By the time you get through the opening essays, you know to expect something special from the fiction, and it doesn't disappoint. 'Bink is Luv' by Jan Wildt demonstrates that even though New Genre confines itself to beautifully printed B&W literary stylings, there;s still room for visual flair. It's required in Wildt's oddball science fiction vision. Paul Gilster's science fiction is equally well-written, but comparatively calmer in content. Christopher Harman and Don Tumasonis offer literate, superb horror. If you care about genre, if you enjoy the horror and science fiction genres, if you think there's more to the genres than the latest mass-market paperback thrillers, then you want to find New Genre issue four immediately. Between these two poles -- the FFCP of Interzone 204 and the austere literary quality of New Genre issue four, you can see that periodical genre fiction is in fine shape.

Yes, they are coming; they've stolen it.
Fortean Times has undergone a bit of a re-design on the interior as well, and it’s much more readable as a result.

I'm happy to report that this issue does not feature any reportage on science fiction media, (I like Doctor Who as much as anyone else, but don’t feel that it's the proper subject for FT) but keeps the focus on, well weird forteana, as it should.

Yes, it does feature advertising that will make you cringe. But who can resist a cover like this? I sure as hell can't, and neither should you.

With articles on penis-theft and Ogopogo, FT seems to be finding their way back to the fold. The interior design is somehow cleaner these days, a biut more scholarly and easy-to-read. I do wish they;d do something about the "Strange Days" features, which are after all, the meat-and-potatoes of Forteana. It's better, but I hold out hope that it can get better still.

When you can slap down a magazine that looks like this, with content that includes "Death Worm Diaries" – the journal of an expedition into the Mongolian desert to find the Mongolian Death Worm – well, you're good for a whole month.

And that is precisely the point of the periodical, is it not?


06-20-06: John Shirley Digs 'Cellars'

What Waits Below

Yes, I'd rather have great text and nice, easy-to-read pages.
Thank you InfraPress, for bringing it back. All the great John Shirley fiction of the eighties; so far, so good. First 'In Darkness Waiting'; now, 'Cellars' (InfraPress ; July, 2006 ; $27 HC ; 15.95 TPB). Shirley's 1982 novel of urban monsters and terror seems just as fresh, just as scary now as it did back then. There's a lesson to be learned here about genre fiction in general. We cherish the cheese; and the cheese indeed is worth cherishing.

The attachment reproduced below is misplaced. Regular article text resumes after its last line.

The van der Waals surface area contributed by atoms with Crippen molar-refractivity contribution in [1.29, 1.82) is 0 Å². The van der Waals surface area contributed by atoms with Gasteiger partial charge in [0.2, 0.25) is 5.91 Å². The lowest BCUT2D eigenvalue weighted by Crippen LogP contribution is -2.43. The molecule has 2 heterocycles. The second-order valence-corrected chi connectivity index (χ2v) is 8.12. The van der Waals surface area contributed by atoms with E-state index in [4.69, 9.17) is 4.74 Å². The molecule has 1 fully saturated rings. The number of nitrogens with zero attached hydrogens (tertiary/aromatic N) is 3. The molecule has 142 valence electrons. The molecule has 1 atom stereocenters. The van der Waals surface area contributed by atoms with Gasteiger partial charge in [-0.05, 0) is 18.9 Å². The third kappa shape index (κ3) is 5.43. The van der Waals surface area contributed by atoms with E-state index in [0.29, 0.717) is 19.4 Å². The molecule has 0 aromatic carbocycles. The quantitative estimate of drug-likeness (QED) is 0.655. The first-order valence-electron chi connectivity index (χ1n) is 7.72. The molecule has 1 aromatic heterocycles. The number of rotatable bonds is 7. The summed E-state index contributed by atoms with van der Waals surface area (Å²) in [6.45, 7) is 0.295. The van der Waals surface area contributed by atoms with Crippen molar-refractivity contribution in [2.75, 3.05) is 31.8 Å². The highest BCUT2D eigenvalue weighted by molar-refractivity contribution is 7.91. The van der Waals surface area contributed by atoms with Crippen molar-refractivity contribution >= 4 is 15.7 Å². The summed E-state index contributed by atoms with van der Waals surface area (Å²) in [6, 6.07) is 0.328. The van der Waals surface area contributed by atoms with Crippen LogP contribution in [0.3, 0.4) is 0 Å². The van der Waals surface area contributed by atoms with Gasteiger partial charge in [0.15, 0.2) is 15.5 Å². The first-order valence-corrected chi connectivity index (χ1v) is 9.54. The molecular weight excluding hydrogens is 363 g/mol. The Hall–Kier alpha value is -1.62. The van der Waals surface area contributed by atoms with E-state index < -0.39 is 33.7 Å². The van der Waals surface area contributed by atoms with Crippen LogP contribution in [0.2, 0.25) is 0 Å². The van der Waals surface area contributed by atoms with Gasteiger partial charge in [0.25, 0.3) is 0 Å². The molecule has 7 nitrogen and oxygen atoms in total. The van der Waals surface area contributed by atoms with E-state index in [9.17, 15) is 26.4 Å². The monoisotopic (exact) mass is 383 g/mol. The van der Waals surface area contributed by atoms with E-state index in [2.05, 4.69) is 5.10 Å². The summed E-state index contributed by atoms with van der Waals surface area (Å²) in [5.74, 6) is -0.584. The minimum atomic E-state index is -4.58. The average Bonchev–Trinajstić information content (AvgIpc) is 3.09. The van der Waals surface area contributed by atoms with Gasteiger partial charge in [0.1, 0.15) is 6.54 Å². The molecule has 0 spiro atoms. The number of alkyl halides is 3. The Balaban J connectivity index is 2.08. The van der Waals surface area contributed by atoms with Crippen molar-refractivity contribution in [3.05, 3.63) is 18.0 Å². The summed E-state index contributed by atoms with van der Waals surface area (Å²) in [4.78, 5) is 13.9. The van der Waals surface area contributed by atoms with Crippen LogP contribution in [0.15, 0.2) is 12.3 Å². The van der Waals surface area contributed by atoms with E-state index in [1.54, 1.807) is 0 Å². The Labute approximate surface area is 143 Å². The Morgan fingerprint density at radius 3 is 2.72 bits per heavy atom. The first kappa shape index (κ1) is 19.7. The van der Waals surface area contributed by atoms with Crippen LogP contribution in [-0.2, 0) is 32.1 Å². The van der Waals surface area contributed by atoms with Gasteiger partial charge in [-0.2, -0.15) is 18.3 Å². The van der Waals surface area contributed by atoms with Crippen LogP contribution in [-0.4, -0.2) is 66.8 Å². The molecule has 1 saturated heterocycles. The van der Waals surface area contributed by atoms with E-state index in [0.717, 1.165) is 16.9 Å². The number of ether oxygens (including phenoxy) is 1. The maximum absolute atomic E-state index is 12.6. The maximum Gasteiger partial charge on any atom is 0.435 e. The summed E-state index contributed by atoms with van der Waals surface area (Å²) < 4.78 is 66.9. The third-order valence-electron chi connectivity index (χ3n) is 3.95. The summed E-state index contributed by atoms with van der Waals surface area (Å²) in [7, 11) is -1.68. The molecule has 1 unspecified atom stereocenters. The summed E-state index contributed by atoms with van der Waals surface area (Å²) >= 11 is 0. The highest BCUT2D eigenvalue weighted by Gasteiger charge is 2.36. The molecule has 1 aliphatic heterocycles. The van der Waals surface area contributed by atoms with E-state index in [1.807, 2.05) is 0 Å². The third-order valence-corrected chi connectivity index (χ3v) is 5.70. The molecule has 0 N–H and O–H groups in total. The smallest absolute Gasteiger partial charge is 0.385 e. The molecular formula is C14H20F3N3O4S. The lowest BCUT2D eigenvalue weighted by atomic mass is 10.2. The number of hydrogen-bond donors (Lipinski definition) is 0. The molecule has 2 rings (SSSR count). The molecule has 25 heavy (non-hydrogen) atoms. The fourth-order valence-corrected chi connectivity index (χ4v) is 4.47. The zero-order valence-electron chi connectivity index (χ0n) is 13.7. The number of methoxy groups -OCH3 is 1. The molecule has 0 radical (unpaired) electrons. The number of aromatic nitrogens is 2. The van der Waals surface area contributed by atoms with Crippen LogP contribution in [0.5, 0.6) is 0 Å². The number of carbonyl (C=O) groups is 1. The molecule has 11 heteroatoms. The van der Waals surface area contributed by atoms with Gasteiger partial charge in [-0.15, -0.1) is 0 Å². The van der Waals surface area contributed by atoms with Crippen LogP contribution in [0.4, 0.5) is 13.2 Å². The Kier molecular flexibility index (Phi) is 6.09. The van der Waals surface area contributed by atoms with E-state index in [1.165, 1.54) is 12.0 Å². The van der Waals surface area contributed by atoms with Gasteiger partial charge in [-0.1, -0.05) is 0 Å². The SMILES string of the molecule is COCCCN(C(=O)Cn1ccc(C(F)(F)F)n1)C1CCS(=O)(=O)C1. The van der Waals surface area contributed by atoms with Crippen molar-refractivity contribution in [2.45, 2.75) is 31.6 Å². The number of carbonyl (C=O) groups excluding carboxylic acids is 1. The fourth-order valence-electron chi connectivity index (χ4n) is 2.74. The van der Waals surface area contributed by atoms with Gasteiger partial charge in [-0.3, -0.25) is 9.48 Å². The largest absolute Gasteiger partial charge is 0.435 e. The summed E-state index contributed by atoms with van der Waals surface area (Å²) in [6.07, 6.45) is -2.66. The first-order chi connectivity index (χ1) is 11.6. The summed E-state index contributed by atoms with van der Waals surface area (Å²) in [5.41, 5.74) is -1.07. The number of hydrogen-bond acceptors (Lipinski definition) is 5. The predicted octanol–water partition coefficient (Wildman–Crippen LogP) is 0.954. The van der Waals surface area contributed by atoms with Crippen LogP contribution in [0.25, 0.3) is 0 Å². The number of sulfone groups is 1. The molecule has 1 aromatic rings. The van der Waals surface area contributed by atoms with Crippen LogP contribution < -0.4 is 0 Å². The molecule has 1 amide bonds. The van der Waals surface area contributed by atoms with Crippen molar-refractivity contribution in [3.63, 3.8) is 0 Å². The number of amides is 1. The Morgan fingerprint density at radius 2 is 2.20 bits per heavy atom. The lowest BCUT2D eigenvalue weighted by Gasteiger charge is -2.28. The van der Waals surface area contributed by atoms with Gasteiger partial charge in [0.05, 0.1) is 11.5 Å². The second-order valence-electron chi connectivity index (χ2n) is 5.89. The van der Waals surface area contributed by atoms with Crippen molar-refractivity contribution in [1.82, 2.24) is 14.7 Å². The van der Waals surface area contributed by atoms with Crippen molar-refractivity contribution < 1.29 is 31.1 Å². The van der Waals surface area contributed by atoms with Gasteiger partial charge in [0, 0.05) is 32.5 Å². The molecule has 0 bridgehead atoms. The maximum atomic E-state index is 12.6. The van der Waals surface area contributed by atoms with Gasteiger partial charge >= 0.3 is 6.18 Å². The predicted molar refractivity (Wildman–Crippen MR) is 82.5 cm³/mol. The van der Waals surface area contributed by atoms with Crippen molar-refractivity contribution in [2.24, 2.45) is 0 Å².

'Cellars' gives readers the goods in spades, to be excavated with spades. From the hellish pits first explored by Lovecraft, Shirley unleashes your basic, under-the-city-monster. From the misrerable refuse, from the filth-encrusted urban garbage, our own emotions rot then rise up again in a stinking fug to envelop us in our own ugliness. Carl Lanyard is an occult investigator who comes at it armed with little more than quick wits, an ability to believe in the monster that's eating people right in front of his eyes, and a brace of verboten lore. But can he scotch the snake before it consumes those he loves as well as those he could give a good green shit about?

Shirley surely isn’t digging into new ground here, and he wasn't doing so twenty years ago. Neither was Lovecraft back when he crafted "Cool Air," a tale designed to make readers afraid not of the dark and the dank and the lonely, but the light and the busy bits of a modern city. Horror writers have always sought to transform the most mundane places of our lives into sources of terror. But Shirley, like the best before him, had more in mind than simply scaring the bejeebers out of his readers. Shirley is not just excavating monsters to scare you, but rather essences to inform you. It's one thing to see a picture of a monster; it's another entirely to realize you’re looking in a mirror.

Shirley's mirror is Uglytown, anywhere USA, but his haunts are the Lower East Side of New York City. As much as we like to think that we live in a monolithically first-world nation, that's not the case. Not only is the future not distributed evenly about the globe; the present is pretty spottily strewn about as well. And the environs that Shirley capture have more in common with Victorian London than squeaky clean Mallville, USA. As he demonstrated much later on in 'Wetbones', Shirley knows the scrungiest parts of this particular urban topography quite well. It's no stretch of the imagination for him to backfill these landscapes with supernatural and surreal creatures, monsters of the Id. 'Cellars' may be the most horrific novel of social justice you'll ever shiver through.